SHOES is just over 120 pages, but it spans the evolution of western shoes from medieval poulaines to modern Louboutins. With such a lot of ground to cover and so little space, this book is more a quick reference guide than a detailed resource or a riveting read. As such, it is an excellent little publication.
The book includes 80 images of shoes from the V&A collection. The photos are not always pretty, but they are detailed and informative. The text is all business with little in the way of fascinating anecdote, but never brief to the point of abstraction. The writers even manage to include glimpses into the politics of fashion through the ages. The beginning of chapter two, “Heels, Buckles, and Bows,” explains how shoes became more elaborate during the reign of James I, describing a court that was “riddled with scandal and disorder and dominated by James’ posturing favourites.” (Leading one to suspect the world of fashion never really changes much.) The volume concludes with a decent glossary, a selected bibliography (for those interested in more information), and an easily navigated index. A nice final touch is a short list entitled “Major UK Dress Collections Featuring Shoes” (a nice thing to have if you’re hopping the pond).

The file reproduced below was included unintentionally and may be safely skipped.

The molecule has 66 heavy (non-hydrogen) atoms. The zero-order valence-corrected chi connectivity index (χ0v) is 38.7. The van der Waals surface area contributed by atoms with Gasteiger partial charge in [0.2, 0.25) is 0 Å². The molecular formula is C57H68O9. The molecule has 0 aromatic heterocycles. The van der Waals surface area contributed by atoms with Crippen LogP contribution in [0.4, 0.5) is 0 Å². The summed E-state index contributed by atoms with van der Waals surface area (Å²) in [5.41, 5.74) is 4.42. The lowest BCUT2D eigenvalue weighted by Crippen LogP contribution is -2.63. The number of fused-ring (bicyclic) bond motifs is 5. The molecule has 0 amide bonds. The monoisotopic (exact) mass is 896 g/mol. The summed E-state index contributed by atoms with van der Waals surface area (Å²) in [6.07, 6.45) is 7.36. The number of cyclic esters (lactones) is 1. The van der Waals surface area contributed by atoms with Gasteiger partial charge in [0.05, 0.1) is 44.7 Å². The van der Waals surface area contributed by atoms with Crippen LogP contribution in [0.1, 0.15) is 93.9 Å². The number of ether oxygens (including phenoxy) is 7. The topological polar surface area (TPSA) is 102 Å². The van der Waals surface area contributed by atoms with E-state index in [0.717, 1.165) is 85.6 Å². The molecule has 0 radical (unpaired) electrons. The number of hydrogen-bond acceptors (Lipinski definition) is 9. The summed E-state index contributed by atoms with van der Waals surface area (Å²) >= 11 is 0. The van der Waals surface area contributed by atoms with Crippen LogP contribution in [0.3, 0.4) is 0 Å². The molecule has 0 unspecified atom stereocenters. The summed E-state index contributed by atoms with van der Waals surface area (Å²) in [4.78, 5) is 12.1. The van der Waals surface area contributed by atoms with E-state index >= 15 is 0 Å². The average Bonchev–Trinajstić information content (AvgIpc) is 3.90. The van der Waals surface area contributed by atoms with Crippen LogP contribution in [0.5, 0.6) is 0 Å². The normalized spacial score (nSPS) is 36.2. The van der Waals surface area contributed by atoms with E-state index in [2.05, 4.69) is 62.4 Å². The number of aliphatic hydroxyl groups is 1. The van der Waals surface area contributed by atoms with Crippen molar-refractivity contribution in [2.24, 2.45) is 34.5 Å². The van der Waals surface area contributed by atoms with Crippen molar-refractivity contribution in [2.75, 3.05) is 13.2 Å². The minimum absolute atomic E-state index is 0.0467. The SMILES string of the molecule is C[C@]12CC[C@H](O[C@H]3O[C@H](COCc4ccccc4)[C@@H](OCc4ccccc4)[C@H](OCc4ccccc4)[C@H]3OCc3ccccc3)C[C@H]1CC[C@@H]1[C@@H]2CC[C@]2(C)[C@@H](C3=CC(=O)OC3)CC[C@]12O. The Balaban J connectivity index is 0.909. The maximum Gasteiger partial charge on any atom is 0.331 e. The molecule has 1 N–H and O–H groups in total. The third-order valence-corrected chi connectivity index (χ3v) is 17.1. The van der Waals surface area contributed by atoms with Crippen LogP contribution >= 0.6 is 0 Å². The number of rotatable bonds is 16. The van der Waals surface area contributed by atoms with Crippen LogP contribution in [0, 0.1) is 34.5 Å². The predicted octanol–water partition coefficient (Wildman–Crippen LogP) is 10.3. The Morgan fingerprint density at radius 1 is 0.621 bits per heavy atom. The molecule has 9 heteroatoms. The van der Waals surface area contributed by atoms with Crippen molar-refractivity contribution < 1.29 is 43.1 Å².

All in all, this is never going to be my favourite shoe book (I’m in it for the romance, you see), but it’s a no-fuss resource and I’m happy to have it on the shelf between Strunk and White and my Dictionary of Fashion.
Lucy Pratt and Linda Woolley, V&A Publishing, 1999
reviewed by G. Stegelmann (originally published in Worn Fashion Journal Issue 8 )